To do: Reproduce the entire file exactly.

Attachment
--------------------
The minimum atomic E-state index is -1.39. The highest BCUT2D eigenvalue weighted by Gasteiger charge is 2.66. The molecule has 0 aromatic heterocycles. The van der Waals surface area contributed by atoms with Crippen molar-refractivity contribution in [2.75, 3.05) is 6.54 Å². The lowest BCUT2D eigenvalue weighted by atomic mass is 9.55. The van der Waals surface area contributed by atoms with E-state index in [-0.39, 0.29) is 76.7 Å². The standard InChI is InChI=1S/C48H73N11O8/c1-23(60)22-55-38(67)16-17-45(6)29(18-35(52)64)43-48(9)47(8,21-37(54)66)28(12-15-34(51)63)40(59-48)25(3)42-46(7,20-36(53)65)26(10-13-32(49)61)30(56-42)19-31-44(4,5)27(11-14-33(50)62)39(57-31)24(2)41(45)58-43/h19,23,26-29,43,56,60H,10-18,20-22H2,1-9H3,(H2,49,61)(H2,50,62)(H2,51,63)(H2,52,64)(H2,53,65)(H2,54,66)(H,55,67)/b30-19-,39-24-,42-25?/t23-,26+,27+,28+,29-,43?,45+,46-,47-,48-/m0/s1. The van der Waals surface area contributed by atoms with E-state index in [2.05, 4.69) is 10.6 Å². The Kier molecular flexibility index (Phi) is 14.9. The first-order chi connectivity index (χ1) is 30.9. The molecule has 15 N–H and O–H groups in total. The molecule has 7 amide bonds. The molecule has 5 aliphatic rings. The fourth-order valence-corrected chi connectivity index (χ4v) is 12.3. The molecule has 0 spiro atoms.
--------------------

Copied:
The minimum atomic E-state index is -1.39. The highest BCUT2D eigenvalue weighted by Gasteiger charge is 2.66. The molecule has 0 aromatic heterocycles. The van der Waals surface area contributed by atoms with Crippen molar-refractivity contribution in [2.75, 3.05) is 6.54 Å². The lowest BCUT2D eigenvalue weighted by atomic mass is 9.55. The van der Waals surface area contributed by atoms with E-state index in [-0.39, 0.29) is 76.7 Å². The standard InChI is InChI=1S/C48H73N11O8/c1-23(60)22-55-38(67)16-17-45(6)29(18-35(52)64)43-48(9)47(8,21-37(54)66)28(12-15-34(51)63)40(59-48)25(3)42-46(7,20-36(53)65)26(10-13-32(49)61)30(56-42)19-31-44(4,5)27(11-14-33(50)62)39(57-31)24(2)41(45)58-43/h19,23,26-29,43,56,60H,10-18,20-22H2,1-9H3,(H2,49,61)(H2,50,62)(H2,51,63)(H2,52,64)(H2,53,65)(H2,54,66)(H,55,67)/b30-19-,39-24-,42-25?/t23-,26+,27+,28+,29-,43?,45+,46-,47-,48-/m0/s1. The van der Waals surface area contributed by atoms with E-state index in [2.05, 4.69) is 10.6 Å². The Kier molecular flexibility index (Phi) is 14.9. The first-order chi connectivity index (χ1) is 30.9. The molecule has 15 N–H and O–H groups in total. The molecule has 7 amide bonds. The molecule has 5 aliphatic rings. The fourth-order valence-corrected chi connectivity index (χ4v) is 12.3. The molecule has 0 spiro atoms.